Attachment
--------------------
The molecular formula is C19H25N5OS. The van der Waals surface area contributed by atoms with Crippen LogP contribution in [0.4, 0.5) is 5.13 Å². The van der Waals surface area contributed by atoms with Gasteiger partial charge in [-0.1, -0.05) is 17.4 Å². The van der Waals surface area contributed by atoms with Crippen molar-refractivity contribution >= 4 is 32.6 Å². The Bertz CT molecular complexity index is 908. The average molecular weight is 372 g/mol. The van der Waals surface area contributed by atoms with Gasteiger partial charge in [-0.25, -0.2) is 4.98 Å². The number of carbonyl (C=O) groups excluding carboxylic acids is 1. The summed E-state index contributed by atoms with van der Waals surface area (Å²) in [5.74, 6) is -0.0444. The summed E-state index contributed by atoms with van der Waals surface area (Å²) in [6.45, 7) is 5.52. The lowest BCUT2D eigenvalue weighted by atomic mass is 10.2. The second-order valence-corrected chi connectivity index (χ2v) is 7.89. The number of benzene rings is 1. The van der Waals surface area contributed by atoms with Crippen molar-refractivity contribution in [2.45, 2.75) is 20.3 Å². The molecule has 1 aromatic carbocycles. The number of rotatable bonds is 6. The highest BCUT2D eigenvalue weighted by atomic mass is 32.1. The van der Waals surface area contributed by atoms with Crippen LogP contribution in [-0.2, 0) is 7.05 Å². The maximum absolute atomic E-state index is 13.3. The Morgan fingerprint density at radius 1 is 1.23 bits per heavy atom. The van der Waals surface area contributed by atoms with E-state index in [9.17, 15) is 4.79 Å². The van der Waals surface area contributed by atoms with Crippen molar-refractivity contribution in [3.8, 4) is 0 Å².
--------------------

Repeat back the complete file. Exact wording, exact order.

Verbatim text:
The molecular formula is C19H25N5OS. The van der Waals surface area contributed by atoms with Crippen LogP contribution in [0.4, 0.5) is 5.13 Å². The van der Waals surface area contributed by atoms with Gasteiger partial charge in [-0.1, -0.05) is 17.4 Å². The van der Waals surface area contributed by atoms with Crippen molar-refractivity contribution >= 4 is 32.6 Å². The Bertz CT molecular complexity index is 908. The average molecular weight is 372 g/mol. The van der Waals surface area contributed by atoms with Gasteiger partial charge in [-0.25, -0.2) is 4.98 Å². The number of carbonyl (C=O) groups excluding carboxylic acids is 1. The summed E-state index contributed by atoms with van der Waals surface area (Å²) in [5.74, 6) is -0.0444. The summed E-state index contributed by atoms with van der Waals surface area (Å²) in [6.45, 7) is 5.52. The lowest BCUT2D eigenvalue weighted by atomic mass is 10.2. The second-order valence-corrected chi connectivity index (χ2v) is 7.89. The number of benzene rings is 1. The van der Waals surface area contributed by atoms with Crippen molar-refractivity contribution in [2.45, 2.75) is 20.3 Å². The molecule has 1 aromatic carbocycles. The number of rotatable bonds is 6. The highest BCUT2D eigenvalue weighted by atomic mass is 32.1. The van der Waals surface area contributed by atoms with Crippen LogP contribution in [-0.2, 0) is 7.05 Å². The maximum absolute atomic E-state index is 13.3. The Morgan fingerprint density at radius 1 is 1.23 bits per heavy atom. The van der Waals surface area contributed by atoms with E-state index in [9.17, 15) is 4.79 Å². The van der Waals surface area contributed by atoms with Crippen molar-refractivity contribution in [3.8, 4) is 0 Å².